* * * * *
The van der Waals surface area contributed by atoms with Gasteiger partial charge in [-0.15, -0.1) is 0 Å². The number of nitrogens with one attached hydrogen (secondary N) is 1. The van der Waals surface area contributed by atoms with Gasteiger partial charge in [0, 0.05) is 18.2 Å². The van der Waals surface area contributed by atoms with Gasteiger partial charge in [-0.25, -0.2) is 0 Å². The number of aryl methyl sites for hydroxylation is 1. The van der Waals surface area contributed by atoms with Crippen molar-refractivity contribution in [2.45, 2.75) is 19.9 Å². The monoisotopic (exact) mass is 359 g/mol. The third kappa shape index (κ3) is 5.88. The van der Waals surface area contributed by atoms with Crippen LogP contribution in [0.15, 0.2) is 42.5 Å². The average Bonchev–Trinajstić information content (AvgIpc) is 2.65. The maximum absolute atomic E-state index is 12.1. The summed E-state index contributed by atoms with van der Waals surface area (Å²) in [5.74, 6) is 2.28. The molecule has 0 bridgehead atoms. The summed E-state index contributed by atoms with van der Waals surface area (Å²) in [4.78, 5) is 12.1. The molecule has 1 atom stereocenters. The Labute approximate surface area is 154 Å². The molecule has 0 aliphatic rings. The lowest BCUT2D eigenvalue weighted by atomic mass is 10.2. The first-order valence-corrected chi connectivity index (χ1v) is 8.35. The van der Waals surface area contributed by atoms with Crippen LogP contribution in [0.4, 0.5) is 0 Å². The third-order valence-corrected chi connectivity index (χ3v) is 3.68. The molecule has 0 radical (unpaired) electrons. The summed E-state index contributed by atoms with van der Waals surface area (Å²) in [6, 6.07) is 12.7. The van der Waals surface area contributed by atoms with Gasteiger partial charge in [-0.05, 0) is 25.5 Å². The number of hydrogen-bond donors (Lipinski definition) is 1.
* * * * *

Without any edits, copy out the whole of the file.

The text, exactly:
The van der Waals surface area contributed by atoms with Gasteiger partial charge in [-0.15, -0.1) is 0 Å². The number of nitrogens with one attached hydrogen (secondary N) is 1. The van der Waals surface area contributed by atoms with Gasteiger partial charge in [0, 0.05) is 18.2 Å². The van der Waals surface area contributed by atoms with Gasteiger partial charge in [-0.25, -0.2) is 0 Å². The number of aryl methyl sites for hydroxylation is 1. The van der Waals surface area contributed by atoms with Crippen molar-refractivity contribution in [2.45, 2.75) is 19.9 Å². The monoisotopic (exact) mass is 359 g/mol. The third kappa shape index (κ3) is 5.88. The van der Waals surface area contributed by atoms with Crippen LogP contribution in [0.15, 0.2) is 42.5 Å². The average Bonchev–Trinajstić information content (AvgIpc) is 2.65. The maximum absolute atomic E-state index is 12.1. The summed E-state index contributed by atoms with van der Waals surface area (Å²) in [5.74, 6) is 2.28. The molecule has 0 bridgehead atoms. The summed E-state index contributed by atoms with van der Waals surface area (Å²) in [4.78, 5) is 12.1. The molecule has 1 atom stereocenters. The Labute approximate surface area is 154 Å². The molecule has 0 aliphatic rings. The lowest BCUT2D eigenvalue weighted by atomic mass is 10.2. The first-order valence-corrected chi connectivity index (χ1v) is 8.35. The van der Waals surface area contributed by atoms with Crippen LogP contribution in [0.4, 0.5) is 0 Å². The third-order valence-corrected chi connectivity index (χ3v) is 3.68. The molecule has 0 radical (unpaired) electrons. The summed E-state index contributed by atoms with van der Waals surface area (Å²) in [6, 6.07) is 12.7. The van der Waals surface area contributed by atoms with Gasteiger partial charge in [-0.05, 0) is 25.5 Å². The number of hydrogen-bond donors (Lipinski definition) is 1.